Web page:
My friend is single but is very much involved with a man whom she is totally aware is “Mr. Wrong.” Her birthday is next week, and she was calling to talk about her plans. Honestly, with her boo’s track record, I was very surprised her plans would include him. This man had proven to be more of a headache than anything. Regardless, she’s had a thing for him and, against her better judgment, was looking forward to spending her birthday all booed up with “Mr. Migraine.”
Lately, the two of them hadn’t really been on good terms. She’d been giving him the cold shoulderafter one of his most recent antics. She said he’d been calling tirelessly and had planned something special in hopes of getting back into her good graces. When she finally answered his call, he immediately asked her out. She grudgingly accepted, hung up and called me to vent:
Friend:Why must I ignore and mistreat this man in order for him to act right?
Me:Girl, if only I knew the answer to that one. I would really know something.
Friend:No, Staci, for real. Why do men operate like that? When I act right, he acts wrong.
Me:Well, it’s because you have the wrong guy. What better way for life to show you that than by having things between the two of you seem, well, wrong? It’s very similar to putting a T-shirt on inside-out or backward. The wrong look and feel of the shirt is what helps you realize something is wrong. And unless you enjoy the feeling of having your shirt on wrong, logic tells you to take off the inside-out T-shirt.
Friend: I like that analogy. So what you saying? I should just take the Negro off and put him back on? What would be the point of that? I sometimes feel like I’m dealing with a child.
Me:If he feels wrong, you just might. Unfortunately, some men are a lot like children. If you give them an inch, they’re going to take a mile. Some men don’t see a woman’s relaxed guard as a sign of love and respect. Some view it as a sign of weakness, much like a child who decides to do something crazy just because his parents aren’t paying close attention.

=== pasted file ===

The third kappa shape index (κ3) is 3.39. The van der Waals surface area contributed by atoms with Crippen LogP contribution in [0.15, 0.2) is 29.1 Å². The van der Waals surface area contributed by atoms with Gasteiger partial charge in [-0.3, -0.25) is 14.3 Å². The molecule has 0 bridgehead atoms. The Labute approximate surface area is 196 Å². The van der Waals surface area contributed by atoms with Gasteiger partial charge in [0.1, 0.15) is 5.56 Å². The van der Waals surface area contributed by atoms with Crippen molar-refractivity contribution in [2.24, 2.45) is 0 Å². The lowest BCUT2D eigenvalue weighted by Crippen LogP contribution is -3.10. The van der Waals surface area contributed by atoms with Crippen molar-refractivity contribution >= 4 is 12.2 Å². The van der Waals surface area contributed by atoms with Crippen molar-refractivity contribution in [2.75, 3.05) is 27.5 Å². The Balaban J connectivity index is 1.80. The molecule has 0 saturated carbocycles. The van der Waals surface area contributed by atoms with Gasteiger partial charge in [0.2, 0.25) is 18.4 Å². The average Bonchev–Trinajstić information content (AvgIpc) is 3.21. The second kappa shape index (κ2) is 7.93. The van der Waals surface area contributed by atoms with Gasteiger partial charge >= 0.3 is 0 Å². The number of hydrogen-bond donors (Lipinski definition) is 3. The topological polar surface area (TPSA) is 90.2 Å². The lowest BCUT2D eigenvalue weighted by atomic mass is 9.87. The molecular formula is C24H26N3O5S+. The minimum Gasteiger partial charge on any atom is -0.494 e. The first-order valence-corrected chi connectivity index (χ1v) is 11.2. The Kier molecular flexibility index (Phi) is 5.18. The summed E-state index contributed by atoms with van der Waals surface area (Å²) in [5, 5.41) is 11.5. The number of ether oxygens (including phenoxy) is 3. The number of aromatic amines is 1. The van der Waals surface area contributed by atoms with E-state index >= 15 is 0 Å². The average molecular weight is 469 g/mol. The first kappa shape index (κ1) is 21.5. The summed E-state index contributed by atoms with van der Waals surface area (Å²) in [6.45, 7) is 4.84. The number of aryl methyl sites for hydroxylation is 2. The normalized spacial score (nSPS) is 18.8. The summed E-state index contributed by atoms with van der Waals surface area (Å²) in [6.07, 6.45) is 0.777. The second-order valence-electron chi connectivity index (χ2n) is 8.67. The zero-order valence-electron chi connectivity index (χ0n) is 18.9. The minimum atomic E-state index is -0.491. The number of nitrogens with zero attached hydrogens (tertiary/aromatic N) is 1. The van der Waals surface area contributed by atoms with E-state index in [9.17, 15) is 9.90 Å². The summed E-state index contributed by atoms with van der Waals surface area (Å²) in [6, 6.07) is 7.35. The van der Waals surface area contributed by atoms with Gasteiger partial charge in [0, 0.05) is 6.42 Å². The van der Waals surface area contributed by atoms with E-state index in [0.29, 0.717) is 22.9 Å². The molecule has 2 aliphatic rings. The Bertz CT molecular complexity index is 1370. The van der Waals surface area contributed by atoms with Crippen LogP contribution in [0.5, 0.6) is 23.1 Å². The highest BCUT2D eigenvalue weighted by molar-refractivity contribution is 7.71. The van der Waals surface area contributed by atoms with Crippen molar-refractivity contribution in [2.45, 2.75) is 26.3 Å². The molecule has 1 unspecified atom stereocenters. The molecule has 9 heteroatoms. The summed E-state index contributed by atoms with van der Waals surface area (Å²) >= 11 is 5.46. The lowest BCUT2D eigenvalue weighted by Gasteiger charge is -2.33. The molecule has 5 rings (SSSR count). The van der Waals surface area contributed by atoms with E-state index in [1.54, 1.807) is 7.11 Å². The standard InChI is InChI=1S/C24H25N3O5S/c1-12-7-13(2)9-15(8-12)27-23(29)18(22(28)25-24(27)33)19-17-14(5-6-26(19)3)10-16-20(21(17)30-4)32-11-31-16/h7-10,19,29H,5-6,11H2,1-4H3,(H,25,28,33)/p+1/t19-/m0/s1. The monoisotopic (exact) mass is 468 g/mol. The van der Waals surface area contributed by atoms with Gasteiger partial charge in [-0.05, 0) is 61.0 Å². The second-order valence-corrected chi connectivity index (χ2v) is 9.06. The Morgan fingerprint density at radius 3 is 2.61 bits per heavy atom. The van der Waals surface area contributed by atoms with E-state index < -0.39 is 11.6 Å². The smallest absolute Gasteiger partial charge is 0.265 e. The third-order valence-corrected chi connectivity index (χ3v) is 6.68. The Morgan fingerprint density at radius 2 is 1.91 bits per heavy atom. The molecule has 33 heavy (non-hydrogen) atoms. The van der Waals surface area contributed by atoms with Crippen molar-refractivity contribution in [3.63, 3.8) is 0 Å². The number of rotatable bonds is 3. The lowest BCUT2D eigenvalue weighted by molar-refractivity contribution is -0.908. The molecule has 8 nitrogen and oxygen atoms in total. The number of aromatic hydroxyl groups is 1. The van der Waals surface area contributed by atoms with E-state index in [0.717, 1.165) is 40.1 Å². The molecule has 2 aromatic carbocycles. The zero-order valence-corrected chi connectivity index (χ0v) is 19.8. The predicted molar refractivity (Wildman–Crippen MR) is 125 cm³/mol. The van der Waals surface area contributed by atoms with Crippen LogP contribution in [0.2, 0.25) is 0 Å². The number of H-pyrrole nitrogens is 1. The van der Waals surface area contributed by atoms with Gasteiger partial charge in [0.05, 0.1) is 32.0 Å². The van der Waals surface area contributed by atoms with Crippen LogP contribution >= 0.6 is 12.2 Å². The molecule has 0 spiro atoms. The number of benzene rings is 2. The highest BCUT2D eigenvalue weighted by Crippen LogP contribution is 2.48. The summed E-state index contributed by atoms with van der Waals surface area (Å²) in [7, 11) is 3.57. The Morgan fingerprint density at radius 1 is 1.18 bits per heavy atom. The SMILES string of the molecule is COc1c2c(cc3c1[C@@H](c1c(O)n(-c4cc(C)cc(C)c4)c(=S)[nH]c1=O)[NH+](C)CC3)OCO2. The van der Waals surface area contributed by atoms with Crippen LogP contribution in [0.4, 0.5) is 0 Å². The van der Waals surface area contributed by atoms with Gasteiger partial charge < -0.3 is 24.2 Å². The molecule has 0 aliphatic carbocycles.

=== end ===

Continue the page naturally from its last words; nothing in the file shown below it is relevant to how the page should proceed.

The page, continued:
Any woman who chooses to date a man who acts like a child will be burdened with raising him to be the man she wants. The question you must ask yourself is: Is this man worth all the trouble? Because, fact is, there are plenty of fully functioning adult men who have their ducks in a row and are not about playing children’s games.
Friend:Well, why hadn’t any of these men approached me, Staci?
Me:Do you really want to know?
Friend:Yeah, I really want to know.
Staci:Well honestly, it’s because much like your grown-child-man, a large part of you hasn’t fully grown up either. There is a part of the game your childlike side actually likes and wishes to continue playing. If this weren’t the case, you wouldn’t even entertain such a man. You would be flying too high above his radar within your grown woman ambitions. And just like you are now, he’d be the one wondering why he’s unable to find someone like you.
Personal growth and development is how a woman finds the right man. Life wouldn’t have it that some wonderful man is paired up with an immature little woman-girl. And the reverse is also true. Until you and your grown-man-child grow up, your relationship is going to have very little success. Often, your life is a reflection of you. Like a clear bathroom mirror, what you see is what you get. Some T-shirts we put on incorrectly and some we just don’t, like once we look in the mirror. Maybe you’re going to have to grow out of this one; wait until “Mr. Wrong” becomes one size too small. Because the fact that you’re willing to still date him is evidence that he just might be a perfect fit.
Staci Cook is a junior public relations student from Tallahassee. Her goal is to found three service organizations in the areas of education, entrepreneurship and health and fitness. She plans to write self-help books and travel the world as a faith-based motivational speaker. Cook is currently writing her first book entitled, “STACI: Seeing Things As Christ Intends!”